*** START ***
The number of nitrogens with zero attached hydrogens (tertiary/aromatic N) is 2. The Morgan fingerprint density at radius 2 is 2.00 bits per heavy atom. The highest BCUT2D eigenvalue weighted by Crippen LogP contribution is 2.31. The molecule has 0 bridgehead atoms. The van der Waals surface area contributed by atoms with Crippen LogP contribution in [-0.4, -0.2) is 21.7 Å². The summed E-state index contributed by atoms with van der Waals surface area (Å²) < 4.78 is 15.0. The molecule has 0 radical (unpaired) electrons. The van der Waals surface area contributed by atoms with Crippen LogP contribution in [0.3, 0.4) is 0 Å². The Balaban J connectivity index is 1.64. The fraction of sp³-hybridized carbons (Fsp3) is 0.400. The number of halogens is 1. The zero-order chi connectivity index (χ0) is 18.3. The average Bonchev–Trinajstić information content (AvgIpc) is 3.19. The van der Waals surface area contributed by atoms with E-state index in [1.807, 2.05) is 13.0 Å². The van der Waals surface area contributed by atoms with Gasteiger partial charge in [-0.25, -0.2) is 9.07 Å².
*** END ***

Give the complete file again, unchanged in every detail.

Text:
The number of nitrogens with zero attached hydrogens (tertiary/aromatic N) is 2. The Morgan fingerprint density at radius 2 is 2.00 bits per heavy atom. The highest BCUT2D eigenvalue weighted by Crippen LogP contribution is 2.31. The molecule has 0 bridgehead atoms. The van der Waals surface area contributed by atoms with Crippen LogP contribution in [-0.4, -0.2) is 21.7 Å². The summed E-state index contributed by atoms with van der Waals surface area (Å²) < 4.78 is 15.0. The molecule has 0 radical (unpaired) electrons. The van der Waals surface area contributed by atoms with Crippen LogP contribution in [0.3, 0.4) is 0 Å². The Balaban J connectivity index is 1.64. The fraction of sp³-hybridized carbons (Fsp3) is 0.400. The number of halogens is 1. The zero-order chi connectivity index (χ0) is 18.3. The average Bonchev–Trinajstić information content (AvgIpc) is 3.19. The van der Waals surface area contributed by atoms with E-state index in [1.807, 2.05) is 13.0 Å². The van der Waals surface area contributed by atoms with Gasteiger partial charge in [-0.25, -0.2) is 9.07 Å².